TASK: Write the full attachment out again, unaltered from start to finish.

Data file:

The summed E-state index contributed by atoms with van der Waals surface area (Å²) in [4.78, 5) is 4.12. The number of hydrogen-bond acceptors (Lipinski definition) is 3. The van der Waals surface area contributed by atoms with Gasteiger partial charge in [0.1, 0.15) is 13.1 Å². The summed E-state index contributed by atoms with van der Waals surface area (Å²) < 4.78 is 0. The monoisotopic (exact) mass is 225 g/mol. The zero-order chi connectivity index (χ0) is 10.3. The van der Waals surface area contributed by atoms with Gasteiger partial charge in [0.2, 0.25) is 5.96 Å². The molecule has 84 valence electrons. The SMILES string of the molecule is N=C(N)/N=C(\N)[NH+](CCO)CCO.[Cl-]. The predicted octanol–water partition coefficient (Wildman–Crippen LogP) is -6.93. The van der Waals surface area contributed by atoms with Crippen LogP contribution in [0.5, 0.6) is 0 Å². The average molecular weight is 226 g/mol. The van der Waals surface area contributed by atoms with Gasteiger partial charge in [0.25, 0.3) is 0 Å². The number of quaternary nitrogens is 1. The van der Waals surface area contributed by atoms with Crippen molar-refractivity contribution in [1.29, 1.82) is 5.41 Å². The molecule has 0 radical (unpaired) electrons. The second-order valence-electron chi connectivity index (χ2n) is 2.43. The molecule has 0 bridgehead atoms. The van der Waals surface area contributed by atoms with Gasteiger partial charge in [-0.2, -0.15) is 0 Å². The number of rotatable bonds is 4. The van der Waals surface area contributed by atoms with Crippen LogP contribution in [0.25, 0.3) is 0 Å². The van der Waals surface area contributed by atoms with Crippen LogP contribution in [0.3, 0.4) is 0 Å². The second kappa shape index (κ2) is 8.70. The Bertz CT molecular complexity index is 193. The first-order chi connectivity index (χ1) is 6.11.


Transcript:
The summed E-state index contributed by atoms with van der Waals surface area (Å²) in [4.78, 5) is 4.12. The number of hydrogen-bond acceptors (Lipinski definition) is 3. The van der Waals surface area contributed by atoms with Gasteiger partial charge in [0.1, 0.15) is 13.1 Å². The summed E-state index contributed by atoms with van der Waals surface area (Å²) < 4.78 is 0. The monoisotopic (exact) mass is 225 g/mol. The zero-order chi connectivity index (χ0) is 10.3. The van der Waals surface area contributed by atoms with Gasteiger partial charge in [0.2, 0.25) is 5.96 Å². The molecule has 84 valence electrons. The SMILES string of the molecule is N=C(N)/N=C(\N)[NH+](CCO)CCO.[Cl-]. The predicted octanol–water partition coefficient (Wildman–Crippen LogP) is -6.93. The van der Waals surface area contributed by atoms with Crippen LogP contribution in [0.5, 0.6) is 0 Å². The average molecular weight is 226 g/mol. The van der Waals surface area contributed by atoms with Gasteiger partial charge in [0.25, 0.3) is 0 Å². The number of quaternary nitrogens is 1. The van der Waals surface area contributed by atoms with Crippen molar-refractivity contribution in [1.29, 1.82) is 5.41 Å². The molecule has 0 radical (unpaired) electrons. The second-order valence-electron chi connectivity index (χ2n) is 2.43. The molecule has 0 bridgehead atoms. The van der Waals surface area contributed by atoms with Gasteiger partial charge in [-0.2, -0.15) is 0 Å². The number of rotatable bonds is 4. The van der Waals surface area contributed by atoms with Crippen LogP contribution in [0.25, 0.3) is 0 Å². The van der Waals surface area contributed by atoms with Crippen LogP contribution in [0.3, 0.4) is 0 Å². The second kappa shape index (κ2) is 8.70. The Bertz CT molecular complexity index is 193. The first-order chi connectivity index (χ1) is 6.11.